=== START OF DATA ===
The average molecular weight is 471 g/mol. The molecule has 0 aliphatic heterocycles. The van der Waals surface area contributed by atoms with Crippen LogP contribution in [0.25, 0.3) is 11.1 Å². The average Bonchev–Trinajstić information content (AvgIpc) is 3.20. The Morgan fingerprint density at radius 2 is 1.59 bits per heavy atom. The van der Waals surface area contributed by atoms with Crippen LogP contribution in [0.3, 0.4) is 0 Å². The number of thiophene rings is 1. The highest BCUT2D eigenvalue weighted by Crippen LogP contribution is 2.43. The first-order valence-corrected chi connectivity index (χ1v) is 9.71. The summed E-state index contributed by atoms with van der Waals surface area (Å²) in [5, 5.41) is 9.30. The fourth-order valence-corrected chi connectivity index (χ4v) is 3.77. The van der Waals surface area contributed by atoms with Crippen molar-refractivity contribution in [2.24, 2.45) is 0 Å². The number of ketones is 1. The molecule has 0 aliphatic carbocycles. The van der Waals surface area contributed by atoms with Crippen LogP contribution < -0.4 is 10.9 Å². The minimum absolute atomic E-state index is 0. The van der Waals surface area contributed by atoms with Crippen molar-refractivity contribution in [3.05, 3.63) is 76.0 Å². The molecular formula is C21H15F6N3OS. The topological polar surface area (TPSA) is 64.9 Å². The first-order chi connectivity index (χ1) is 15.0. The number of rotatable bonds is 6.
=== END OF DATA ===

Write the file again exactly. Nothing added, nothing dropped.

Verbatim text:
The average molecular weight is 471 g/mol. The molecule has 0 aliphatic heterocycles. The van der Waals surface area contributed by atoms with Crippen LogP contribution in [0.25, 0.3) is 11.1 Å². The average Bonchev–Trinajstić information content (AvgIpc) is 3.20. The Morgan fingerprint density at radius 2 is 1.59 bits per heavy atom. The van der Waals surface area contributed by atoms with Crippen LogP contribution in [0.3, 0.4) is 0 Å². The number of thiophene rings is 1. The highest BCUT2D eigenvalue weighted by Crippen LogP contribution is 2.43. The first-order valence-corrected chi connectivity index (χ1v) is 9.71. The summed E-state index contributed by atoms with van der Waals surface area (Å²) in [5, 5.41) is 9.30. The fourth-order valence-corrected chi connectivity index (χ4v) is 3.77. The van der Waals surface area contributed by atoms with Crippen molar-refractivity contribution in [2.24, 2.45) is 0 Å². The number of ketones is 1. The molecule has 0 aliphatic carbocycles. The van der Waals surface area contributed by atoms with Crippen LogP contribution < -0.4 is 10.9 Å². The minimum absolute atomic E-state index is 0. The van der Waals surface area contributed by atoms with Crippen molar-refractivity contribution in [3.05, 3.63) is 76.0 Å². The molecular formula is C21H15F6N3OS. The topological polar surface area (TPSA) is 64.9 Å². The first-order chi connectivity index (χ1) is 15.0. The number of rotatable bonds is 6.